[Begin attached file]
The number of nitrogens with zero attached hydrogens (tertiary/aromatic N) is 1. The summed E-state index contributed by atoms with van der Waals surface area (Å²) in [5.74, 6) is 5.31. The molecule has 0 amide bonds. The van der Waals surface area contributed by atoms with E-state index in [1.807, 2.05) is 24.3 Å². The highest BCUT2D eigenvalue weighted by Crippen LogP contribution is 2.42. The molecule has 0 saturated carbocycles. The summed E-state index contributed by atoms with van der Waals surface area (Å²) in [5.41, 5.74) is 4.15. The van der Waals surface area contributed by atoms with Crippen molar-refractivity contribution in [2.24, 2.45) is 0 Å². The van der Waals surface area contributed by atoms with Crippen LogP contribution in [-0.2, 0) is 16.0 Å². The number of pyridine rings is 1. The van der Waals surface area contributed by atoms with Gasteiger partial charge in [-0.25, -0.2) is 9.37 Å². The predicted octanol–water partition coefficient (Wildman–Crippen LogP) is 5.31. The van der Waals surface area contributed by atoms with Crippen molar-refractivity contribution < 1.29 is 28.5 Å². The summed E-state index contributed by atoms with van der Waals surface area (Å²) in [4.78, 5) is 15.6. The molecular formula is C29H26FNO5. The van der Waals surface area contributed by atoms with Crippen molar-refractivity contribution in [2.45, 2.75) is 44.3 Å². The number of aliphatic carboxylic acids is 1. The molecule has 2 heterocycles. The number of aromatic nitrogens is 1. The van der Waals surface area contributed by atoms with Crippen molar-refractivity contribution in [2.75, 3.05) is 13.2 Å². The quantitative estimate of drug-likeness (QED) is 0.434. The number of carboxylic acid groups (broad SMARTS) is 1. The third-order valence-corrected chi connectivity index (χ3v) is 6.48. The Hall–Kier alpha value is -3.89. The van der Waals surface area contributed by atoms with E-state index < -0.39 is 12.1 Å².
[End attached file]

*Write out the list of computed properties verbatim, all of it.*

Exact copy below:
The number of nitrogens with zero attached hydrogens (tertiary/aromatic N) is 1. The summed E-state index contributed by atoms with van der Waals surface area (Å²) in [5.74, 6) is 5.31. The molecule has 0 amide bonds. The van der Waals surface area contributed by atoms with E-state index in [1.807, 2.05) is 24.3 Å². The highest BCUT2D eigenvalue weighted by Crippen LogP contribution is 2.42. The molecule has 0 saturated carbocycles. The summed E-state index contributed by atoms with van der Waals surface area (Å²) in [5.41, 5.74) is 4.15. The van der Waals surface area contributed by atoms with Crippen molar-refractivity contribution in [2.24, 2.45) is 0 Å². The van der Waals surface area contributed by atoms with Crippen LogP contribution in [-0.2, 0) is 16.0 Å². The number of pyridine rings is 1. The van der Waals surface area contributed by atoms with Gasteiger partial charge in [-0.25, -0.2) is 9.37 Å². The predicted octanol–water partition coefficient (Wildman–Crippen LogP) is 5.31. The van der Waals surface area contributed by atoms with Crippen molar-refractivity contribution < 1.29 is 28.5 Å². The summed E-state index contributed by atoms with van der Waals surface area (Å²) in [4.78, 5) is 15.6. The molecular formula is C29H26FNO5. The van der Waals surface area contributed by atoms with Crippen molar-refractivity contribution in [2.45, 2.75) is 44.3 Å². The number of aliphatic carboxylic acids is 1. The molecule has 2 heterocycles. The number of aromatic nitrogens is 1. The van der Waals surface area contributed by atoms with Crippen molar-refractivity contribution in [2.75, 3.05) is 13.2 Å². The quantitative estimate of drug-likeness (QED) is 0.434. The number of carboxylic acid groups (broad SMARTS) is 1. The third-order valence-corrected chi connectivity index (χ3v) is 6.48. The Hall–Kier alpha value is -3.89. The van der Waals surface area contributed by atoms with E-state index < -0.39 is 12.1 Å².